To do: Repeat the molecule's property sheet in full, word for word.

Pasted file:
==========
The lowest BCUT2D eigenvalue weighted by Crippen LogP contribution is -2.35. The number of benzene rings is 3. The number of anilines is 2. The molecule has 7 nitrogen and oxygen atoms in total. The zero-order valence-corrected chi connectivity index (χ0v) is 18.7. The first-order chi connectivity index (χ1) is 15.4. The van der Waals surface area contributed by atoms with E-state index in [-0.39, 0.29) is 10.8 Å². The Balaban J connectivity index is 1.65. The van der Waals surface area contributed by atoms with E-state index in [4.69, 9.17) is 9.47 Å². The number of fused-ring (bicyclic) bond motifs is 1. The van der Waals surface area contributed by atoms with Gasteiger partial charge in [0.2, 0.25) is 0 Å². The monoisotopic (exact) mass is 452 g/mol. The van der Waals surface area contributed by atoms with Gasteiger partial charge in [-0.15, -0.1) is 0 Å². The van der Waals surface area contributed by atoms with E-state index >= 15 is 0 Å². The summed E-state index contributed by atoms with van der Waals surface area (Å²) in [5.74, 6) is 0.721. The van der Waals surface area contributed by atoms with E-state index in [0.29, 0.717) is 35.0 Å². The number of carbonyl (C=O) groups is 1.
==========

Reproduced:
The lowest BCUT2D eigenvalue weighted by Crippen LogP contribution is -2.35. The number of benzene rings is 3. The number of anilines is 2. The molecule has 7 nitrogen and oxygen atoms in total. The zero-order valence-corrected chi connectivity index (χ0v) is 18.7. The first-order chi connectivity index (χ1) is 15.4. The van der Waals surface area contributed by atoms with E-state index in [-0.39, 0.29) is 10.8 Å². The Balaban J connectivity index is 1.65. The van der Waals surface area contributed by atoms with E-state index in [4.69, 9.17) is 9.47 Å². The number of fused-ring (bicyclic) bond motifs is 1. The van der Waals surface area contributed by atoms with Gasteiger partial charge in [0.2, 0.25) is 0 Å². The monoisotopic (exact) mass is 452 g/mol. The van der Waals surface area contributed by atoms with Gasteiger partial charge in [-0.15, -0.1) is 0 Å². The van der Waals surface area contributed by atoms with E-state index >= 15 is 0 Å². The summed E-state index contributed by atoms with van der Waals surface area (Å²) in [5.74, 6) is 0.721. The van der Waals surface area contributed by atoms with E-state index in [0.29, 0.717) is 35.0 Å². The number of carbonyl (C=O) groups is 1.